on November 1, 2008 by in Uncategorized, Comments (0)

The ‘dumbing down’ of Clemson football expectations

For years, one of the biggest complaints issued against our public education system is that educators are “dumbing down” standards in an effort to raise student graduation rates.

However, in recent years, state and federal governments have demanded increased accountability from school systems and its member schools — to set high standards and achieve them or face severe consequences. Therefore, the problem is not as prevalent as before because standardized test scores show whether those standards, fairly or unfairly, are being met.

Clemson football has also found its program “dumbed down” in recent years, either through the “glass half full” mentality that exists among some fans — even fellow Tiger fans and media outlets such as ESPN. While some may argue that expectations are too high in Tigertown, and that those high expectations are why Tommy Bowden is no longer the coach and why the football program is in disarray, I beg to differ.

For too long, many Clemson fans have been derided by rival fans — especially those in Columbia — and even by other Clemson fans for having the audacity to think the school could win another national championship. After all, they say Clemson has won ONLY one title since the Associated Press started recognizing national champions in 1936 and fans should be grateful for that — never mind the fact that Georgia, touted for top honors seemingly every year, has won the same number of titles as the Tigers.

Clemson has shown time and again throughout its history that it can compete with the Nebraskas, Oklahomas, Penn States, Florida States and Georgias of college football and there is no reason why, if they can get their disappointing program turned around, they can’t do it again.

But what really raised my ire of late are the way fans of other schools and even some Clemson fans, fueled by the know-nothings at ESPN, have lambasted the Tigers for their handling of the Bowden situation. They say that Bowden won 72 games in 10 seasons and led the school to eight bowl games and that his departure shows that fans of the program have unrealistic expectations.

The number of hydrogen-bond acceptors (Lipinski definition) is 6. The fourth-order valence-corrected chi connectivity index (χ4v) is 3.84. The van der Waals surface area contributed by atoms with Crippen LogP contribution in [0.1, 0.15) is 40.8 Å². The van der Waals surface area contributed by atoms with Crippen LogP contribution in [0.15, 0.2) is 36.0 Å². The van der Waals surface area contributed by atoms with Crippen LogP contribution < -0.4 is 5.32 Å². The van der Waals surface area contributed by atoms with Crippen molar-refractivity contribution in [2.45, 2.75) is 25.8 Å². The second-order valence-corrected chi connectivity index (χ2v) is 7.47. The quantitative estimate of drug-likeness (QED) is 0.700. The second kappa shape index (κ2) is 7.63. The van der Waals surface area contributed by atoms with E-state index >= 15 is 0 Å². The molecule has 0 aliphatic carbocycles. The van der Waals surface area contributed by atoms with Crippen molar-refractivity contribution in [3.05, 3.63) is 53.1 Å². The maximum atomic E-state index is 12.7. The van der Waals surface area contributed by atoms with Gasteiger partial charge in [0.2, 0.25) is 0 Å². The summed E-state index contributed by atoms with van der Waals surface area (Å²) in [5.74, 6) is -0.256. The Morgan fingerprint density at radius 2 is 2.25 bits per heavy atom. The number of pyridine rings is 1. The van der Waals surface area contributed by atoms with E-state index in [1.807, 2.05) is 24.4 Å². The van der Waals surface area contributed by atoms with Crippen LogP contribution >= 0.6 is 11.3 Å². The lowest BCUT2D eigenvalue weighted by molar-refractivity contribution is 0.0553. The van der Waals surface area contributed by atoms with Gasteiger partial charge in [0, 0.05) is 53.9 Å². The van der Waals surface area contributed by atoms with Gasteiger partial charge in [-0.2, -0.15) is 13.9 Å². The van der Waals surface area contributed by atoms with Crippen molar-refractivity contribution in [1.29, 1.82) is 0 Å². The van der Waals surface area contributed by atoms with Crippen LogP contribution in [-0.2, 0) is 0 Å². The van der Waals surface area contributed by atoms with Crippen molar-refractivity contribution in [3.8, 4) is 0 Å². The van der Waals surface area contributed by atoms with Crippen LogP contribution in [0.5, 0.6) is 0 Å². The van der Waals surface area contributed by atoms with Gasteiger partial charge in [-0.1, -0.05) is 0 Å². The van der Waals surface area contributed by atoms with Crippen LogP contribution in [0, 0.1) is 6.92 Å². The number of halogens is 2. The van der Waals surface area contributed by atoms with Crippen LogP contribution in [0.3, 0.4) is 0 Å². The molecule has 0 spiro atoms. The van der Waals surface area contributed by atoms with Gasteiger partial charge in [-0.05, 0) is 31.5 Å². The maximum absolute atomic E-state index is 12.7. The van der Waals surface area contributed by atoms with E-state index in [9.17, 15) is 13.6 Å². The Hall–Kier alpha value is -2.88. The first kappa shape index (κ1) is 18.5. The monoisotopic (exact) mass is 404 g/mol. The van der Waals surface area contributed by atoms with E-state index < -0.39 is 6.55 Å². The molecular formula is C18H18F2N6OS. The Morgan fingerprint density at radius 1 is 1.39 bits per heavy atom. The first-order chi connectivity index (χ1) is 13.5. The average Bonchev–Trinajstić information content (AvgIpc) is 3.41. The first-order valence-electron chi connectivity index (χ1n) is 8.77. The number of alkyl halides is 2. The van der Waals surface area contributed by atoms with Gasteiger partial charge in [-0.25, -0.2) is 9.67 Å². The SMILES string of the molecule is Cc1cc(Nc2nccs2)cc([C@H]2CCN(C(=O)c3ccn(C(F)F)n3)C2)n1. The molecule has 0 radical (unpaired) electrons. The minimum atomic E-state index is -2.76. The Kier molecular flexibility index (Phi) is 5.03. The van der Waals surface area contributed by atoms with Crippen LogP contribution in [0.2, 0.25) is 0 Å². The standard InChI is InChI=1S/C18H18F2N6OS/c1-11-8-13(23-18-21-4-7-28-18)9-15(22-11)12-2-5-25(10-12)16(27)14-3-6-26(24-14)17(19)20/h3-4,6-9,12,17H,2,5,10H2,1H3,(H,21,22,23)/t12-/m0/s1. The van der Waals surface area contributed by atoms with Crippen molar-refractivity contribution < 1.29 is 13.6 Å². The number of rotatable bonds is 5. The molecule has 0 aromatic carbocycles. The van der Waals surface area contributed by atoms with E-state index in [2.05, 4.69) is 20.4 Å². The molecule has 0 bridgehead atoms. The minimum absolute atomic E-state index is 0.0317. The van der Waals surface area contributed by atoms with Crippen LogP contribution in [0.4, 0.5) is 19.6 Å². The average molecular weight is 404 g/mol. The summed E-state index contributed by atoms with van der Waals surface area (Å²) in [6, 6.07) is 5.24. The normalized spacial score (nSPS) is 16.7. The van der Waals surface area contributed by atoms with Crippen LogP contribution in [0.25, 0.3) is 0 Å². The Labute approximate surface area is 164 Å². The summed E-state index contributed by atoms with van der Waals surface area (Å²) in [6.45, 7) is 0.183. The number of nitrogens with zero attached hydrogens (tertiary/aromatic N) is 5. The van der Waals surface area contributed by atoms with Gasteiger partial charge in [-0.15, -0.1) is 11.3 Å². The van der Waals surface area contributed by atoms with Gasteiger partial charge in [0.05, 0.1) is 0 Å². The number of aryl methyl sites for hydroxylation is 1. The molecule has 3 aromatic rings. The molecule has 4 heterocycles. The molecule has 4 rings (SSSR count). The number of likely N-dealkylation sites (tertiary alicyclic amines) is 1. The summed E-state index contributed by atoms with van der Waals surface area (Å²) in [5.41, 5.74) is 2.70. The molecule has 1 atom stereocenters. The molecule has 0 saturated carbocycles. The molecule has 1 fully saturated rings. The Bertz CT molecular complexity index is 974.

While everyone can agree the breakup between the school and its coach in mid-season was unfortunate, at best, neither that four letter electronic propaganda outlet nor fans around the country — which agreed in a national poll that the school mishandled the situation — know enough about the situation to render an informed opinion.

How can a sports fan in New York City, Texas, California or even Tennessee that would be lucky to count on one hand the number of times they’ve watched Clemson play this season achieve enough knowledge on which to base their opinion? The same thing could be said about a Clemson fan professing to know everything that is wrong at Tennessee, Auburn or even South Carolina.

What I do know is that many Clemson football fans honestly believe this team has underachieved this season and are disgusted with the product they have witnessed and have every right to feel that way.

They cite the Tigers’ failure to compete with the big boys or those in the middle of the pack despite highly ranked recruiting classes, improvements to one of the largest and most hostile stadiums to play in and a winnable conference — arguments that are tough to dispute.

But there are some Clemson fans that simply feel that an eight or nine win season, topped off by a bowl appearance, should be good enough. Even the nine-win seasons in recent years came mostly against weak opponents and resulted in no ACC championship game appearances or Bowl Championship Series bid. For a program with the tradition, the talent, the facilities and the fan support that Clemson enjoys, that is simply unacceptable and athletics director Terry Don Phillips and President Jim Barker obviously feel the same way or the school would not be undergoing a national coaching search.

To prove my point, just look at the latest Top 25 BCS and AP rankings. Certainly, the view from the top is pretty much the same every year as Texas, Alabama, Penn State and Oklahoma occupy the top four spots with USC, ranked fifth in the BCS and seventh in the AP, and Florida, ranked fifth in the AP and eighth in the BCS, close. But look at some of the other non-traditional schools in those rankings.

While some argument can be made that those schools, with the exception of Oklahoma State, all play in weaker conferences, all of the so-called experts agreed going into the season that Clemson stood out as the favorite in a weak ACC conference.

But too many local talk radio callers, as well as Rece Davis and Lou Holtz of ESPN, would lead us to believe that Clemson has set the bar for success too high — thus making the crash landing of disappointment even more jarring. They would rather “dumb down” expectations by having fans be grateful for a winning product, an occasional nine-win season, a berth in a lower tier bowl game and a final ranking anywhere between 20-25. Never mind the fact that Wake Forest, with a student enrollment of 6,500, has already won an ACC title and appeared in a BCS game before Clemson.